My friend Coline Covington, who has died aged 70 of a brain tumour, was a distinguished Jungian psychoanalyst who wrote books and articles combining psychoanalytic ideas with political and social theory. Many of them explored large themes such as identity, evil and patriotism.
After studying political theory at Princeton University and for a diploma (now MPhil, 1976) at the Institute of Criminology, Cambridge University, she gained a PhD (1980) from the London School of Economics with a thesis on juvenile crime. In 1975 she helped set up the first victim-offender mediation project in the UK with the Metropolitan police.
Having written two books on Carl Jung’s patient Sabina Spielrein, she was delighted when the actor Keira Knightley, who was playing the part of Spielrein in the 2011 film A Dangerous Method, visited her to learn more about the character. Her other books include Shrinking the News: Headline Stories on the Couch (2014) and For Goodness Sake: Bravery, Patriotism and Identity (2020). She was also involved in the International Dialogue Initiative, a thinktank founded to bring politicians and psychoanalysts together to try to understand the effect of trauma and anxiety on political conflicts.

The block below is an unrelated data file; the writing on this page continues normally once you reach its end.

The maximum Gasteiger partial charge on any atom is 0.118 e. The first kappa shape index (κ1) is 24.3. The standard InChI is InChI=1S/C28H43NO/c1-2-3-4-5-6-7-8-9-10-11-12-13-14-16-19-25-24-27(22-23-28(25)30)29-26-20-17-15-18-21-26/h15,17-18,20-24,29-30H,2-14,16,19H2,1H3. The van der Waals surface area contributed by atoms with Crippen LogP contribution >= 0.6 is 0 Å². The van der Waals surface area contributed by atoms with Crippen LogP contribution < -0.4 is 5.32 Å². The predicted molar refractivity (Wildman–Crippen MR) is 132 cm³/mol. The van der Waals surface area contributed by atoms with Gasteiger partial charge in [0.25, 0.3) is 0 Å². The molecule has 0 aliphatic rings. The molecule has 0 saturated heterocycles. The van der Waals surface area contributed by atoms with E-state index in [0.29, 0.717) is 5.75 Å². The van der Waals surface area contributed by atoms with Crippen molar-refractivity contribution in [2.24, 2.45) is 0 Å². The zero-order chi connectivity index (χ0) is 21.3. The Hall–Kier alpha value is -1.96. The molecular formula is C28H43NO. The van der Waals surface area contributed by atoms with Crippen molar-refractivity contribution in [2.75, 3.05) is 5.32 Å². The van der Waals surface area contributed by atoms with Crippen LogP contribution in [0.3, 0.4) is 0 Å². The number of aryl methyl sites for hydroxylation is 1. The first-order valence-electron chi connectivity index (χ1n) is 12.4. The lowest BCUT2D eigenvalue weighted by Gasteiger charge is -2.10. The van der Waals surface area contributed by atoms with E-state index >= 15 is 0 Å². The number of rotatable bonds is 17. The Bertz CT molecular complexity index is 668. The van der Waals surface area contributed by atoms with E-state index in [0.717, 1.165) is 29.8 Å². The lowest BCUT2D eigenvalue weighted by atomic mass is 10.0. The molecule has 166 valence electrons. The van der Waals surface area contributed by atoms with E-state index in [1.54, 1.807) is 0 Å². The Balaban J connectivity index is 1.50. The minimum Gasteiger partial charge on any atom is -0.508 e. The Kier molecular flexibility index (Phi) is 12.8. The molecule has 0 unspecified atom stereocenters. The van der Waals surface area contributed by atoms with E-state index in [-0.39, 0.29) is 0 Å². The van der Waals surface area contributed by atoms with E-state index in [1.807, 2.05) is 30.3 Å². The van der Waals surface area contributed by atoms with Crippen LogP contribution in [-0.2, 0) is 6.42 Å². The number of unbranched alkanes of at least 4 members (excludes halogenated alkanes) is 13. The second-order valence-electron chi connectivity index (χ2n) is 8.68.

Born in North Carolina, to Coline (nee Smith), a journalist and editor of Glamour magazine, and Treadwell Covington, a film producer and composer, Coline said she barely wore clothes until she was four, and when her family moved first to Florida and then to New York she often had to interpret her mother’s strong southern accent for locals. She attended Chapin school in New York City.
Coline was married twice: to the literary agent Anthony Sheil in 1983, and then in 2002 to the art restorer Simon Gillespie, with whom from the following year she ran an art dealership in Islington. Both marriages ended in divorce.
Known for her elegant dress sense, Coline enjoyed food, theatre, opera and art, and displayed an astonishing capacity for hard work. She conducted a full therapeutic practice for 43 years alongside her many other activities, and continued working with patients until two months before she died.
At her wish, Coline’s most recent book, Who’s to Blame? Collective Guilt on Trial, will be launched at a memorial event for her in London.
She was devoted to her goddaughter, Clelia Warburg Peters, who looked after her in her final weeks.